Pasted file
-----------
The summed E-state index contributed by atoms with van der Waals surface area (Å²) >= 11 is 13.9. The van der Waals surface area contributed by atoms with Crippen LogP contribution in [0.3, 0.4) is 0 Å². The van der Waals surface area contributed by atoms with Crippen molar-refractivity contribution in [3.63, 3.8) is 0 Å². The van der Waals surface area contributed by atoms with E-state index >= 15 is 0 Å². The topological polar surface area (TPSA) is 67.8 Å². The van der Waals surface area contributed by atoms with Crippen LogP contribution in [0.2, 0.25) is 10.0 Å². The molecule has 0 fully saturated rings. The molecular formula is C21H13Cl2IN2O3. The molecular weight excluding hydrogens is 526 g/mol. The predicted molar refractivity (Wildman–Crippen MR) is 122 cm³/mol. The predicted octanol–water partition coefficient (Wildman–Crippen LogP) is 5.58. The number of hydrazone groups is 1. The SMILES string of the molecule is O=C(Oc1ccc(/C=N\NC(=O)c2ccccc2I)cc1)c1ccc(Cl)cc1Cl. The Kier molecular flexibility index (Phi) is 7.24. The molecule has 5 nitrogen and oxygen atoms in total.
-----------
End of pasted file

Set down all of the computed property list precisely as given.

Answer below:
The summed E-state index contributed by atoms with van der Waals surface area (Å²) >= 11 is 13.9. The van der Waals surface area contributed by atoms with Crippen LogP contribution in [0.3, 0.4) is 0 Å². The van der Waals surface area contributed by atoms with Crippen molar-refractivity contribution in [3.63, 3.8) is 0 Å². The van der Waals surface area contributed by atoms with E-state index >= 15 is 0 Å². The topological polar surface area (TPSA) is 67.8 Å². The van der Waals surface area contributed by atoms with Crippen LogP contribution in [0.2, 0.25) is 10.0 Å². The molecule has 0 fully saturated rings. The molecular formula is C21H13Cl2IN2O3. The molecular weight excluding hydrogens is 526 g/mol. The predicted molar refractivity (Wildman–Crippen MR) is 122 cm³/mol. The predicted octanol–water partition coefficient (Wildman–Crippen LogP) is 5.58. The number of hydrazone groups is 1. The SMILES string of the molecule is O=C(Oc1ccc(/C=N\NC(=O)c2ccccc2I)cc1)c1ccc(Cl)cc1Cl. The Kier molecular flexibility index (Phi) is 7.24. The molecule has 5 nitrogen and oxygen atoms in total.